Article

Identification of tumor-associated, MHC class II-restricted phosphopeptides as targets for immunotherapy.

Department of Surgery, The Johns Hopkins University School of Medicine, Baltimore, MD 21231, USA.
Proceedings of the National Academy of Sciences (Impact Factor: 9.81). 08/2009; 106(29):12073-8. DOI: 10.1073/pnas.0903852106
Source: PubMed

ABSTRACT The activation and recruitment of CD4(+) T cells are critical for the development of efficient antitumor immunity and may allow for the optimization of current cancer immunotherapy strategies. Searching for more optimal and selective targets for CD4(+) T cells, we have investigated phosphopeptides, a new category of tumor-derived epitopes linked to proteins with vital cellular functions. Although MHC I-restricted phosphopeptides have been identified, it was previously unknown whether human MHC II molecules present phosphopeptides for specific CD4(+) T cell recognition. We first demonstrated the fine specificity of human CD4(+) T cells to discriminate a phosphoresidue by using cells raised against the candidate melanoma antigen mutant B-Raf or its phosphorylated counterpart. Then, we assessed the presence and complexity of human MHC II-associated phosphopeptides by analyzing 2 autologous pairs of melanoma and EBV-transformed B lymphoblastoid lines. By using sequential affinity isolation, biochemical enrichment, mass spectrometric sequencing, and comparative analysis, a total of 175 HLA-DR-associated phosphopeptides were characterized. Many were derived from source proteins that may have roles in cancer development, growth, and metastasis. Most were expressed exclusively by either melanomas or transformed B cells, suggesting the potential to define cell type-specific phosphatome "fingerprints." We then generated HLA-DRbeta1*0101-restricted CD4(+) T cells specific for a phospho-MART-1 peptide identified in both melanoma cell lines. These T cells showed specificity for phosphopeptide-pulsed antigen-presenting cells as well as for intact melanoma cells. This previously undescribed demonstration of MHC II-restricted phosphopeptides recognizable by human CD4(+) T cells provides potential new targets for cancer immunotherapy.

0 Bookmarks
 · 
162 Views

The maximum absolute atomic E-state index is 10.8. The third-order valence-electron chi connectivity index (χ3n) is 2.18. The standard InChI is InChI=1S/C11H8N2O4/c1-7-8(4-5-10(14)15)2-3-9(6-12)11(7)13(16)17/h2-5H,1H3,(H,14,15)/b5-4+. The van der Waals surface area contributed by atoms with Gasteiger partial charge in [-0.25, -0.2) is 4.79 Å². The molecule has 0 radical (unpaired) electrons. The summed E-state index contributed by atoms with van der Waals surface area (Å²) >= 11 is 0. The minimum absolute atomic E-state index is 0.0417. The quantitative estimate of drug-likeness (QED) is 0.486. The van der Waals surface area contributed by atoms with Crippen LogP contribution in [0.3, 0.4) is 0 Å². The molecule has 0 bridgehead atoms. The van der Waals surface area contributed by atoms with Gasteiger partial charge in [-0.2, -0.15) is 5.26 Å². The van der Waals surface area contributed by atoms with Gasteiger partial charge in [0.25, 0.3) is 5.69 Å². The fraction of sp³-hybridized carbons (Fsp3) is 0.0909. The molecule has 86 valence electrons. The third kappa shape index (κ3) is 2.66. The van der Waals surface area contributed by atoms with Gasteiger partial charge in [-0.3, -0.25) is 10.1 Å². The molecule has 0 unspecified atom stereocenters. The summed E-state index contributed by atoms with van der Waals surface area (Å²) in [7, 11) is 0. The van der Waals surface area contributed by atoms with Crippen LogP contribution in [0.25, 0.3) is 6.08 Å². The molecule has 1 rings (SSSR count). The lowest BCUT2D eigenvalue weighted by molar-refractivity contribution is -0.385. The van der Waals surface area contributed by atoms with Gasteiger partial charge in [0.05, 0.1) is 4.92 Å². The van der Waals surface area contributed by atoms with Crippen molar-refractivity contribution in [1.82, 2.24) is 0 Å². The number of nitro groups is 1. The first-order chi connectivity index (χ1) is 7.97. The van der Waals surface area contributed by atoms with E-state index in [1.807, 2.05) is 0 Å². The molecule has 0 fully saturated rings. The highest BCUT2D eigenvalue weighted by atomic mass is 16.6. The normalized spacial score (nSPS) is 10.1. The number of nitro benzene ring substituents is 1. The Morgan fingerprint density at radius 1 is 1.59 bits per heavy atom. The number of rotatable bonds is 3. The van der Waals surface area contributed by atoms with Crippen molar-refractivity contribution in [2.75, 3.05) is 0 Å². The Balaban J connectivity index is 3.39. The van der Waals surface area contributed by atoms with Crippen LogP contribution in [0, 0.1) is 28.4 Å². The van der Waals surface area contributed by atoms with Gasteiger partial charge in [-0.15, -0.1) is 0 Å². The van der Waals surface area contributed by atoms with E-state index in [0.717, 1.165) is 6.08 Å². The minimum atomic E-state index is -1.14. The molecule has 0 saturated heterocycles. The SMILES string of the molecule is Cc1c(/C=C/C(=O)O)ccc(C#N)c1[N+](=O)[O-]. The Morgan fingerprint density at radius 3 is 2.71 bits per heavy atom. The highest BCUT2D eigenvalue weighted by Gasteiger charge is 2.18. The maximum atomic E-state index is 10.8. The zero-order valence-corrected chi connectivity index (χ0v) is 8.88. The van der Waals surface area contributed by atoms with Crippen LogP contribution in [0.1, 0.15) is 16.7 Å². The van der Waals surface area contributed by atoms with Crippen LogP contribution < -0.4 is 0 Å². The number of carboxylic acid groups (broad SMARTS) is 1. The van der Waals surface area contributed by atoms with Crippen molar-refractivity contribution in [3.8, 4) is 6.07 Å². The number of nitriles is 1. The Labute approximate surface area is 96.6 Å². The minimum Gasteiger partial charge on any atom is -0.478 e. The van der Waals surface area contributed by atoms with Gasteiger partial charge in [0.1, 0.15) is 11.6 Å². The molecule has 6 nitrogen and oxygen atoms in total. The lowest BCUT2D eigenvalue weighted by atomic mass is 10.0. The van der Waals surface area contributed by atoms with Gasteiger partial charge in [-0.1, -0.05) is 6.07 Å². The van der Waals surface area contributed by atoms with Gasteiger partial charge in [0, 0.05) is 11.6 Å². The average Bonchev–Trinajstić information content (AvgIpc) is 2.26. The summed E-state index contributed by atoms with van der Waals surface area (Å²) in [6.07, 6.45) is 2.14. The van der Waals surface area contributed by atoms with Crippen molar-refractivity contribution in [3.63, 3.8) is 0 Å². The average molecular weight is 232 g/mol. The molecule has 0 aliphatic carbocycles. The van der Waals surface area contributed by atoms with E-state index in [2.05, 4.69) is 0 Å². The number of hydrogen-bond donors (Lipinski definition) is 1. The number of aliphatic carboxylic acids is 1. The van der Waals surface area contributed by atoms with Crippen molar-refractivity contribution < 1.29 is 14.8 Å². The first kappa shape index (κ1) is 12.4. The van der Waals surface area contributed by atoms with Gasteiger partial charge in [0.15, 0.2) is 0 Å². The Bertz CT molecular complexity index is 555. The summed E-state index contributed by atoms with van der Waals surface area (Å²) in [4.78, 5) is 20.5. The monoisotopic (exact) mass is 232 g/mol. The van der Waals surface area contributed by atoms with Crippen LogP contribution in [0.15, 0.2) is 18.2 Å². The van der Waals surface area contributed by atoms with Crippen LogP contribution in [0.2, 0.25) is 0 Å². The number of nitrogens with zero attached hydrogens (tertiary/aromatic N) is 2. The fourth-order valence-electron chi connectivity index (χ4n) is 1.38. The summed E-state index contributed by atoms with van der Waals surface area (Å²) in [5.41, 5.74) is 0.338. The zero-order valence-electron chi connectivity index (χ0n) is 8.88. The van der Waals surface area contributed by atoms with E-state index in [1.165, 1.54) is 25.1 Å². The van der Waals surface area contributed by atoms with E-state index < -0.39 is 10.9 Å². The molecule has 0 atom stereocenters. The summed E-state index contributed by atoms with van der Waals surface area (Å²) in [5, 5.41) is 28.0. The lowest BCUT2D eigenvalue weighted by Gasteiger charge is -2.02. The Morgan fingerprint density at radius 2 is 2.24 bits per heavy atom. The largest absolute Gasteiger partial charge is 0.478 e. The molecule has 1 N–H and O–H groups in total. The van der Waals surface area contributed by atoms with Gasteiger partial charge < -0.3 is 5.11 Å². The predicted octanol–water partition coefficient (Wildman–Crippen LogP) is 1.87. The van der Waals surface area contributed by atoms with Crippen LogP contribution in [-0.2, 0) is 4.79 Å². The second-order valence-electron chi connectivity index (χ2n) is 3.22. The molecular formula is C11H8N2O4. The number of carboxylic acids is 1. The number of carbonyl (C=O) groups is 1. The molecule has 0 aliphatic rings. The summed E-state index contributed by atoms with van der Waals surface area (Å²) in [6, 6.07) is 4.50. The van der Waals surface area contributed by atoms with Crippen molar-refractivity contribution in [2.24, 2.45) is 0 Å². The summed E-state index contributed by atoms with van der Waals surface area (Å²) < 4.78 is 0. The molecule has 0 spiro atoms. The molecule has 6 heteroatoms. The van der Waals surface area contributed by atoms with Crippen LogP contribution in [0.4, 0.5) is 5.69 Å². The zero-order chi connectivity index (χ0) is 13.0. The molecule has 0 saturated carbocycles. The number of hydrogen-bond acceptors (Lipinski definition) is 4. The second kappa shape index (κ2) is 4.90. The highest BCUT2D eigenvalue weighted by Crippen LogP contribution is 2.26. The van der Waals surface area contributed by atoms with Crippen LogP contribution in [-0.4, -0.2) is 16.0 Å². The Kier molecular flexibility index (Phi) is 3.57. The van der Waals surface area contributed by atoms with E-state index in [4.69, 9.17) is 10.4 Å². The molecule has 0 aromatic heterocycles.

• [Show abstract] [Hide abstract]
    ABSTRACT: Most tumor-associated antigens (TAA) are self-molecules that are abnormally expressed in cancer cells and become targets of antitumor immune responses. Antibodies and T cells specific for some TAAs have been found in healthy individuals and are associated with lowered lifetime risk for developing cancer. Lower risk for cancer has also been associated with a history of febrile viral diseases. We hypothesized that virus infections could lead to transient expression of abnormal forms of self-molecules, some of which are TAAs; facilitated by the adjuvant effects of infection and inflammation, these molecules could elicit specific antibodies, T cells, and lasting immune memory simultaneously with immunity against viral antigens. Such infection-induced immune memory for TAA would be expected to provide life-long immune surveillance of cancer. Using influenza virus infection in mice as a model system, we tested this hypothesis and demonstrated that influenza-experienced mice control 3LL mouse lung tumor challenge better than infection-naive control mice. Using 2D-difference gel electrophoresis and mass spectrometry, we identified numerous molecules, some of which are known TAAs, on the 3LL tumor cells recognized by antibodies elicited by two successive influenza infections. We studied in detail immune responses against glyceraldehyde-3-phosphate dehydrogenase (GAPDH), histone H4, HSP90, malate dehydrogenase 2, and annexin A2, all of which were overexpressed in influenza-infected lungs and in tumor cells. Finally, we show that immune responses generated through vaccination against peptides derived from these antigens correlated with improved tumor control. Cancer Immunol Res; 2(3); 263-73. ©2013 AACR.